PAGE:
What Skin Care Specialists Need to Know About Touch

What-Skin-Care-Specialists-Need-to-Know-About-Touch

Touch is powerful. As a skin care specialist, you come in contact with and work to improve the sense organ–skin–that creates people’s tactile experience of the world. You can affect this experience in many ways. Here’s how to make the most out of the opportunities for positive therapeutic touch:

Facial Massage

As Skin Inc explains, while lymphatic drainage is a popular technique, a facial massage doesn’t need to be long or invasive in order to produce benefits. Even a short facial massage using basic stroking can increase circulation, stimulating healing and giving a glow to the skin. A light touch can benefit acne-prone skin without causing inflammation. Those who are hard on their skin and those with aging skin will also be happy to see the change that a facial massage can provide.

Benefits of Facial Massage

If you need more reasons to include facial massage in your regimen, check out this list from Skin Inc of the benefits:

  • Stimulates circulation;
  • Detoxifies;
  • Stimulates sebaceous production;
  • Relaxes the nerves;
  • Releases toxins trapped between the tissues and muscles;
  • Oxygenates skin tissues;
  • Provides physiological and psychological benefits;
  • Aids in the extraction process;
  • Hydrates by bringing nutrients to the surface layer of the skin;
  • Increases lymphatic flow; and
  • Eases muscle tension.

Tailor the medium you use to conduct the massage based on the client’s skin type. For example, oil or cream will work better for dry skin, while acne-prone skin is better off with gel. You can make your medium do double the work if it both has the right texture and includes skin-improving ingredients.

The influence of touch starts when you shake your client’s hand. Your body language and the way you situate your client in the room–including the texture of the bed or chair they’re on while getting their treatments–affect how comfortable your client is, as does the way you conduct small acts of touch that aren’t directly part of the treatment. Some studies even show that you can transfer emotions through touch. Considering the messages you’re sending can go a long way to giving your clients the best experience they can have with you.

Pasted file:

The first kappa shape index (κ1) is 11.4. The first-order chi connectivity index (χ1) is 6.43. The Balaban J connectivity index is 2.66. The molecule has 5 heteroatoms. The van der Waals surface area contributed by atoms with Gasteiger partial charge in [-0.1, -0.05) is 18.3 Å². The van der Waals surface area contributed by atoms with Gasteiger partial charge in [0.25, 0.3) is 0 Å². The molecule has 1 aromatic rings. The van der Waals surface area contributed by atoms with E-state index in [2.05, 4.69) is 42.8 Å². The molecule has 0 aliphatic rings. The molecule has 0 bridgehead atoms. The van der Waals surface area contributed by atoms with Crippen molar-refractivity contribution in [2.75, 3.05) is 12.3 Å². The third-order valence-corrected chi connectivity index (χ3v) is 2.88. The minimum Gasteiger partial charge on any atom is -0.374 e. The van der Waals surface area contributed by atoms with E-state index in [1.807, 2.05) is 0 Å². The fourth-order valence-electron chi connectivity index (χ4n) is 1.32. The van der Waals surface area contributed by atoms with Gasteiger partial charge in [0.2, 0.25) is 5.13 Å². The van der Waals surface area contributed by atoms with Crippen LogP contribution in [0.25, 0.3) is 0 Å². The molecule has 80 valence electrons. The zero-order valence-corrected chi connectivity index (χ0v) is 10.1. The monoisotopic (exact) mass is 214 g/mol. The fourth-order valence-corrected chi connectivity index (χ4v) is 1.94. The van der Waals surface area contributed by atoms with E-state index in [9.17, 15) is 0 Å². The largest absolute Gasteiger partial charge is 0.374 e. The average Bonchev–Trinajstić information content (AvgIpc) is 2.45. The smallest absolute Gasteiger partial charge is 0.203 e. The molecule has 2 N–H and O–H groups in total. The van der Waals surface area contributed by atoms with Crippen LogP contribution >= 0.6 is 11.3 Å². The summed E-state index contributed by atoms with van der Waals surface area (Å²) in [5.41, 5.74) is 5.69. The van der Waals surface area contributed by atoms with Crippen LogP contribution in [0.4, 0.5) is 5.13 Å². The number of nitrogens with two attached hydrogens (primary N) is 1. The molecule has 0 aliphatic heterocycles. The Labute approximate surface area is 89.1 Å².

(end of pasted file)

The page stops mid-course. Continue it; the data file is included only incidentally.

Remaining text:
Make the Client Comfortable

Because you’re helping people improve their bodies through direct application of treatments, you spend a lot of time in your clients’ personal space. Make sure everything is within the client’s comfort level, from how close you are to them and for how long to how much pressure you exert on their skin. When a client is deciding whether to return, relaxation can be as important as how successful the treatment is in improving the quality of their skin. While you don’t want to hound your client and make it seem like you don’t know what you are doing, occasional check-ins and attention to a client’s body language can make them feel cared for.

If you’re interested in expanding your knowledge of skin care treatments, Everest Beauty College offers courses that teach you about everything from facial massage to facial and body waxing.

Happy Evergreen Beauty College Students

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